One businessman in Uppsala has been duped out of 4.6 million kronor.
The chief prosecutor in the city, Ola Laurell, is currently investigating two major frauds. According to local paper Upsala Nya Tidning, the crimes have affected people in around 60 countries. Many of the victims are said to be Swedish.
All have been tricked in the same way. A broker calls up and offers the ‘customer’ the chance to buy shares which quickly rise in value. After a while the victim is given the opportunity to exchange the shares with those in another company – if more money is invested.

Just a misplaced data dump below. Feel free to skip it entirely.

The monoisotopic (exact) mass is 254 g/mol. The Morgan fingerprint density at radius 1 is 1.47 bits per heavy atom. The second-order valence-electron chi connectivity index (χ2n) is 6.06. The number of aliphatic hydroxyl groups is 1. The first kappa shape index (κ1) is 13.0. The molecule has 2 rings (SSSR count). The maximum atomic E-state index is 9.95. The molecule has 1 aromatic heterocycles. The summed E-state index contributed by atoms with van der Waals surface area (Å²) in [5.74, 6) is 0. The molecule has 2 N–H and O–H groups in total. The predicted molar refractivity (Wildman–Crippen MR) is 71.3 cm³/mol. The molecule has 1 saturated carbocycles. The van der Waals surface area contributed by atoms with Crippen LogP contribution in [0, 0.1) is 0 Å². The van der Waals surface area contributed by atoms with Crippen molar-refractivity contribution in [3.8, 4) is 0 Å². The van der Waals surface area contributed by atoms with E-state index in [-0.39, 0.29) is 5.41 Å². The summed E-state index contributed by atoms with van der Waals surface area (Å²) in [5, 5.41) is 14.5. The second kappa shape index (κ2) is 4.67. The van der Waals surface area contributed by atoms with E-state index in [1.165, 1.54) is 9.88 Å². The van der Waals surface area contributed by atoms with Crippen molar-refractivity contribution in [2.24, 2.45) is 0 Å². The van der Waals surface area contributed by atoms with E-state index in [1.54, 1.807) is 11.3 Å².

The only problem is that the shares do not exist.
“In one of the two investigations we believe that the people who bought the fake shares have lost around two million kronor,” said Ola Laurell to UNT.
One of the victims, an Uppsala businessman, went into bankruptcy and was forced to sell his home as a result of the fraud.
“I checked it all out, it seemed watertight,” he told the paper.
Only when the businessman went to sell the ‘shares’ did he realise that he had been conned.
The Swedish Financial Supervisory Authority (Finansinspektionen) advises people never to buy shares over the phone from an unknown trader or from an unknown foreign company.